Section 2711 of said article 6, 22 Okla. St. Ann. § 45, provides:

"If, however, there be just reason to fear the commission of the offense the person complained of may be required to enter into an undertaking in such sum, not exceeding one thousand dollars, as the magistrate may direct, with one or more sufficient sureties, to abide the order of the next district court of the county, and in the meantime to keep the peace toward the people of this state, and particularly toward the complainant."

Section 2712, 22 Okla. St. Ann. § 46, provides:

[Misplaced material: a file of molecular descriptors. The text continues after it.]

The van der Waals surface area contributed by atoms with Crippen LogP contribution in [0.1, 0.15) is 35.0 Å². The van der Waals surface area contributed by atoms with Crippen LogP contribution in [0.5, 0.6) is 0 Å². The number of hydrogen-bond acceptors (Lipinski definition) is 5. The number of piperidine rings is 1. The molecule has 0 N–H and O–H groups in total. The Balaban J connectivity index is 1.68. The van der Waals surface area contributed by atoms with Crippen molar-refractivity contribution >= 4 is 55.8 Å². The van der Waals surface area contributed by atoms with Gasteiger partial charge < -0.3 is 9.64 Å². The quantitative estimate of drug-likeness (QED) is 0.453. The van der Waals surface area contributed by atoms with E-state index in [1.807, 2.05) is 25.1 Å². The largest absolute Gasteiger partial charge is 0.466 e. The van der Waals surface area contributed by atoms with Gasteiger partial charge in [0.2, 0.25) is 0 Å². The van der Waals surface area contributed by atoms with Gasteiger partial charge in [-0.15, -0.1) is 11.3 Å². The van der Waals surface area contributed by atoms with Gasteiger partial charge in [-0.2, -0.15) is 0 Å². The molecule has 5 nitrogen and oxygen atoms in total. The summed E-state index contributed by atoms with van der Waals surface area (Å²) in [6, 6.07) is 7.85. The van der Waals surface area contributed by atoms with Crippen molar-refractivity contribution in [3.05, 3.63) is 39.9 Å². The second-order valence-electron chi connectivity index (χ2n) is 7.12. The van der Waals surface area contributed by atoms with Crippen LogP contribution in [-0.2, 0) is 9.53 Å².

"If the undertaking required by the last section be given the party complained of must be discharged. If he do not give it the magistrate must commit him to prison, specifying in the warrant the requirement to give security, the amount thereof, and the omission to give the same."

Section 2714, 22 Okla. St. Ann. § 48, provides:

"The undertaking must be transmitted by the magistrate to the next district court of the county."

Section 2716, 22 Okla. St. Ann. § 50, provides:

"A person who has entered into an undertaking to keep the peace must appear on the first day of the next term of the district court of the county. If he do not, the court may forfeit his undertaking, and order it to be prosecuted unless his default be excused."

Petitioner further alleges that the sections of the Code as above and aforesaid quoted: